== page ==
There are two primary models through which online video content is currently being monetized: 1) a user supported model, with the user paying directly for access to video content via subscription or download fees; and 2) an advertising supported model which allows a user to view content for free, but with accompanying advertising. While the subscription or fee-based model will likely continue to be well suited for certain forms of premium, specialized content, the ad-supported model has much greater sustainability and will ultimately be the most common form of monetization.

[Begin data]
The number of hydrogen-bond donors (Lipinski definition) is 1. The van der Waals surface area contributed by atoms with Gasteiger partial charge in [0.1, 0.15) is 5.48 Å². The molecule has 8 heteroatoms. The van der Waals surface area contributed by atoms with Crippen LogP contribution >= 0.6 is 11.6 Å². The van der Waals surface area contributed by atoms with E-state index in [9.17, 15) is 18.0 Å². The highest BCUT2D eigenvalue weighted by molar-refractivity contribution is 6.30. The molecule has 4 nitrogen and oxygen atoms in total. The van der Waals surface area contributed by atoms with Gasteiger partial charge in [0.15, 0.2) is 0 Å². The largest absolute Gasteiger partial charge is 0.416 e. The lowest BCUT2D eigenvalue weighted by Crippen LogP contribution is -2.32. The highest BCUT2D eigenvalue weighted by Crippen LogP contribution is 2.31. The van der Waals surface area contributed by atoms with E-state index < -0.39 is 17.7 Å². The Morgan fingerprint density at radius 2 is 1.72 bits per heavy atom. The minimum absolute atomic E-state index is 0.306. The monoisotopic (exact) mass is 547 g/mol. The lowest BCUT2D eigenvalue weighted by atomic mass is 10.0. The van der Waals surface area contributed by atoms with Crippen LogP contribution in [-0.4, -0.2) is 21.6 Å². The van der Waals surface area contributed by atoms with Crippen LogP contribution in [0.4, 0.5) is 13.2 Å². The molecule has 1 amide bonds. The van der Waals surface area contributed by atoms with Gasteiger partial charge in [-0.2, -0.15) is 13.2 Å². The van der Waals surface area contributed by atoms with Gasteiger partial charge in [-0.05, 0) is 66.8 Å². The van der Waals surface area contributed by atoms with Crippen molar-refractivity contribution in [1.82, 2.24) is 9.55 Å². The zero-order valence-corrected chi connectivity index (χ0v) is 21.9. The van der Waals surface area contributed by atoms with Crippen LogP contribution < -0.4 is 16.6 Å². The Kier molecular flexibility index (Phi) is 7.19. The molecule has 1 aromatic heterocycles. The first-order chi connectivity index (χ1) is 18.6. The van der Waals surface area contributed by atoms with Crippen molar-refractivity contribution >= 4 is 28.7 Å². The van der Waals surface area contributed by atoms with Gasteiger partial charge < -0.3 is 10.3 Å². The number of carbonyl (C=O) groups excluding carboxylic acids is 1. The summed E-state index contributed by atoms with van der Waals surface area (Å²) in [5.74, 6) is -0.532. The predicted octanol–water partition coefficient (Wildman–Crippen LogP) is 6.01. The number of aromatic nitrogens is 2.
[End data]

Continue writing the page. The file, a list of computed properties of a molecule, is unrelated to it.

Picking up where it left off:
Despite generally negative sentiment around pre-roll ads, they remain the most common form of video advertising, at least for now. A pre-roll is typically a 15 or 30-second video advertisement which a user must play prior to viewing the selected video clip. Content sites including CNN.com and NYTimes.com, as well as larger portals MSN, AOL, and Yahoo!, currently use the pre-roll format extensively in monetizing online video. Despite its prevalence, pre-rolls remain controversial given the impact on the user experience. Google has noted in the past that it does not believe in pre-rolls and that they have traditionally not worked, but it has said it is looking at variations on the pre-roll in testing other formats. Furthermore, a recent poll conducted by Harris Interactive revealed that 42% of frequent YouTube watchers surveyed would view YouTube videos “a little less” if each clip had a pre-roll ad, and 31% would visit YouTube “a lot less” if pre-rolls accompanied each clip. Separate surveys from both Forrester and Advertising.com suggest that users find many pre-roll ads too long, with a 15- second spot preferred to a 30-second spot. From an advertiser and ad agency perspective, pre-rolls have proven to be a convenient transitional ad format as advertisers are often able to simply repurpose already-produced television advertisements for use on the web. However, marketers and their agencies will need to become more innovative going forward to differentiate online video ads from TV and be better able to fit them into shorter time slots. Marketers’ digital experts are increasingly challenging agencies to be more creative. Despite the noise around prerolls, their efficacy may depend in large part on the content behind them. For example, advertisers had good success with CBS.com’s March Madness last year because the exclusive content was highly compelling. There is a place for short pre-rolls (10-15 seconds) going forward on some professional content and a very limited amount of user-generated content. A recent Advertising.com study suggests that 15-second spots are preferred by customers over 30-second spots and have 20% higher play rates. The appropriateness of placement within specific content, however, may need to be determined on an individual basis.